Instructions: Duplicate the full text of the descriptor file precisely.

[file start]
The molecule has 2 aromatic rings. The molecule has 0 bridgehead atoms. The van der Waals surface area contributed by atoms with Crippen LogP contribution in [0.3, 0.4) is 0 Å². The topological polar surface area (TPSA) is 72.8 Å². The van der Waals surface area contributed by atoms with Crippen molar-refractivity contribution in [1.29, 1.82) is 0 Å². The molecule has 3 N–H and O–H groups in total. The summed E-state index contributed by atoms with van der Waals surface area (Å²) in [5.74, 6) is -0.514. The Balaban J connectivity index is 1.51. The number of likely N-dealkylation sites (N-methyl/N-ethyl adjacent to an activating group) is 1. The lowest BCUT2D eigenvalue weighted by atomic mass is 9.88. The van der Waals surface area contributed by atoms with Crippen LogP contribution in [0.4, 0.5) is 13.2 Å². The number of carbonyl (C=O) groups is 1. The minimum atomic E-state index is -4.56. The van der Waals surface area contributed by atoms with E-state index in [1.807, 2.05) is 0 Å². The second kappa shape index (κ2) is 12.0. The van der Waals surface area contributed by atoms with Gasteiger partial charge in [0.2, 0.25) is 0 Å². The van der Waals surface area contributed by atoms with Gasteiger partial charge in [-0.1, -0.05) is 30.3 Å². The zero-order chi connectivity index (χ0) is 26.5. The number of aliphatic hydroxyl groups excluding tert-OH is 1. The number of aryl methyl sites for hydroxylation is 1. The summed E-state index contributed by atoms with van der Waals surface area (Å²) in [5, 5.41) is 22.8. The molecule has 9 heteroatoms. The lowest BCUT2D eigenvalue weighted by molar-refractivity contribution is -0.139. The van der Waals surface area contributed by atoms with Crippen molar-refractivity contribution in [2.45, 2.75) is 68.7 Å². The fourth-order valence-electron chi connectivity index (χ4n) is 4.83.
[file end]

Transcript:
The molecule has 2 aromatic rings. The molecule has 0 bridgehead atoms. The van der Waals surface area contributed by atoms with Crippen LogP contribution in [0.3, 0.4) is 0 Å². The topological polar surface area (TPSA) is 72.8 Å². The van der Waals surface area contributed by atoms with Crippen molar-refractivity contribution in [1.29, 1.82) is 0 Å². The molecule has 3 N–H and O–H groups in total. The summed E-state index contributed by atoms with van der Waals surface area (Å²) in [5.74, 6) is -0.514. The Balaban J connectivity index is 1.51. The number of likely N-dealkylation sites (N-methyl/N-ethyl adjacent to an activating group) is 1. The lowest BCUT2D eigenvalue weighted by atomic mass is 9.88. The van der Waals surface area contributed by atoms with Crippen LogP contribution in [0.4, 0.5) is 13.2 Å². The number of carbonyl (C=O) groups is 1. The minimum atomic E-state index is -4.56. The van der Waals surface area contributed by atoms with E-state index in [1.807, 2.05) is 0 Å². The second kappa shape index (κ2) is 12.0. The van der Waals surface area contributed by atoms with Gasteiger partial charge in [0.2, 0.25) is 0 Å². The van der Waals surface area contributed by atoms with Gasteiger partial charge in [-0.1, -0.05) is 30.3 Å². The zero-order chi connectivity index (χ0) is 26.5. The number of aliphatic hydroxyl groups excluding tert-OH is 1. The number of aryl methyl sites for hydroxylation is 1. The summed E-state index contributed by atoms with van der Waals surface area (Å²) in [5, 5.41) is 22.8. The molecule has 9 heteroatoms. The lowest BCUT2D eigenvalue weighted by molar-refractivity contribution is -0.139. The van der Waals surface area contributed by atoms with Crippen molar-refractivity contribution in [2.45, 2.75) is 68.7 Å². The fourth-order valence-electron chi connectivity index (χ4n) is 4.83.